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Shooting wiht reversal 5285


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#1 Corey Jennings

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Posted 26 July 2008 - 03:03 PM

Im about to shoot a short and I am using 5285 for the dream sequences. Does anyone have experience with this stock and could you give me some advice?
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#2 K Borowski

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Posted 26 July 2008 - 03:42 PM

Have you ever shot E6 film before? Or any type of slide or reversal process?

I'd recommend you get a 35mm SLR, buy a roll of E100VS, 5085 at the store (same exact stock for still use) and shoot people with it using similar lighting. This will give you a feel of the way that the highlights and shadows blow out and block up much more rapidly than on negative film. It's almost like bypassing the negative and having the same or even less latitude than print stock to work with up front.

So, in other words, if you don't meter right, and are off by any more than a stop, you can't "fix it in post".

At the same time, E6 films are great. The grain is finer and sharper for the given speed, and this particular stock has an incredibly high level of saturation (VS stands for "vivid saturation"), grainier than E100G, its neutral-colored cousin, but with much higher dynamic range & contrast than you'd get from any of the ECN-2 stocks.

In the future, questions of this type should probably be queried in the "Film Stocks & Processing" Subforum, not here. And please search first, as this is at least the fifth time I've answered this particular question :P
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#3 Ira Ratner

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Posted 01 August 2008 - 05:35 PM

Karl, you made an interesting point which made me think of this question:

All color reversals typically have a one-stop tolerance at the MOST. And overexposure has always been worse than underexposure, because the over loses everything.

But nowadays, with digital post production, can't you DRAMATICALLY fix exposure problems--especially for a DREAM sequence? Hell, the screwed up initial exposure might ultimately yield the desired and perfect result.

Know what I mean? Just working with still images in Photoshop, it's amazing the data that's still there that only has to be brought out digitally. It's not like the old days where what you see is all you'll get.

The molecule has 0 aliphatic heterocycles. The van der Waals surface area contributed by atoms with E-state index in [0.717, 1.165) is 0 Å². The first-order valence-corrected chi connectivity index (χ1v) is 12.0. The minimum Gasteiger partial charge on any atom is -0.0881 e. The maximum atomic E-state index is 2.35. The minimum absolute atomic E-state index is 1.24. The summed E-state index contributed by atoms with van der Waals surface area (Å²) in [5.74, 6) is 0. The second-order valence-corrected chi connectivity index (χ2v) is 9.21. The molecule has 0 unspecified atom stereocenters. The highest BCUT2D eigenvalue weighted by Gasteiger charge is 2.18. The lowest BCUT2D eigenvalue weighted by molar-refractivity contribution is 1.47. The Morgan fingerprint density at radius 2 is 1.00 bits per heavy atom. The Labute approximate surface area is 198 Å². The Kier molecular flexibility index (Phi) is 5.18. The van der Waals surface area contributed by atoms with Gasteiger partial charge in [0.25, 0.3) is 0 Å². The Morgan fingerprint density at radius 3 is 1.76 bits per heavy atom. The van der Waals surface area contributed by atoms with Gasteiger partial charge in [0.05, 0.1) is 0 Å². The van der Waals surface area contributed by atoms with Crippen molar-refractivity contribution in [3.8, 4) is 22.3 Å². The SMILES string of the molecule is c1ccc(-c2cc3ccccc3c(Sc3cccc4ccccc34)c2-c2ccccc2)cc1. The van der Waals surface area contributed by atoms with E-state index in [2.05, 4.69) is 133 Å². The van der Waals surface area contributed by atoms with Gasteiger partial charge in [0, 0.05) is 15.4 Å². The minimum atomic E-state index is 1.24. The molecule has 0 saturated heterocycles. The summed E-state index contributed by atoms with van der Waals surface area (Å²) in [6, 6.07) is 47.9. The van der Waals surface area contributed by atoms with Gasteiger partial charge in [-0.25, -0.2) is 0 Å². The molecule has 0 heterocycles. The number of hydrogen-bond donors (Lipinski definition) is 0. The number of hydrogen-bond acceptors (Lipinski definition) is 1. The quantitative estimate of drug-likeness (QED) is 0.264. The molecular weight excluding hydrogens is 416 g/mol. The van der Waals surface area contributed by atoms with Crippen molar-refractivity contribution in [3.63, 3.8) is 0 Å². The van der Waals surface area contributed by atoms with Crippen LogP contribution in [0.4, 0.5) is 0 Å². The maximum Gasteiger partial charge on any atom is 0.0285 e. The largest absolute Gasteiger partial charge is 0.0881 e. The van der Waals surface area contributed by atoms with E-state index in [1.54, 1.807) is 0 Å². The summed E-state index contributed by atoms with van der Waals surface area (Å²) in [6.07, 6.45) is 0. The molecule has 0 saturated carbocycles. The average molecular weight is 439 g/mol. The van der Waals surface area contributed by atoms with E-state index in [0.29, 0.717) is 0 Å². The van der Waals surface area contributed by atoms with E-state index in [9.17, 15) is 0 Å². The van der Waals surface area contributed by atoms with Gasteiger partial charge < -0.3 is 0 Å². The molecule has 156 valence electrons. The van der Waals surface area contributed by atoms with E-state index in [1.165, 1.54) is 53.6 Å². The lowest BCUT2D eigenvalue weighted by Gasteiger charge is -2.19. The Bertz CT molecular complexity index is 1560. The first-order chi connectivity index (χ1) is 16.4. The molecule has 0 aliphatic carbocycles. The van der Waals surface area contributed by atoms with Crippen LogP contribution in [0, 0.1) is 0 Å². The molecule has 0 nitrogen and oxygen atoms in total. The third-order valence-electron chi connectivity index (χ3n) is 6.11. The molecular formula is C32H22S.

Again--just asking. Film is film and digital is digital, but even with film, just because you don't initially see it with the naked eye, does that necessarily mean the data isn't still there to digitally bring out?

Edited by Ira Ratner, 01 August 2008 - 05:37 PM.

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#4 Adrian Sierkowski

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Posted 02 August 2008 - 10:39 AM

Well, Ira, with neg film, sure, or with a RAW file. But, I too have experienced the problems of Reversal. Normally I give it a 3 stop range, about 2 stops under will still have some detail, and up to about a stop over. This is on the Kodak Elite Chrome 400 which I really love.
When I scan up one of these still slide on the Nikon scanner, there really isn't too much I can bring out (noting if over-exposed) and if under-exposed, I can maybe get a bit of something. . but normally it's just pure black. Or so has been my experience.

That being the case, I LOVE ELITE CHROME! I'm not sure, but is there a 16mm stock like it?
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#5 XiaoSu Han

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Posted 02 August 2008 - 05:24 PM

as far as i know elite chrome is more or less the same as ektachrome, just not stored as well and kept refrigerated all the time, more the "consumer" variant of it.

as for motion picture stock like a 400 iso positive film? i don't think there is something like this

Edited by XiaoSu Han, 02 August 2008 - 05:25 PM.

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#6 Adrian Sierkowski

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Posted 02 August 2008 - 05:26 PM

I didn't realize they were so similar. 400 asa I know I'm dreaming; but i"ll definitively have to check out ektachrome
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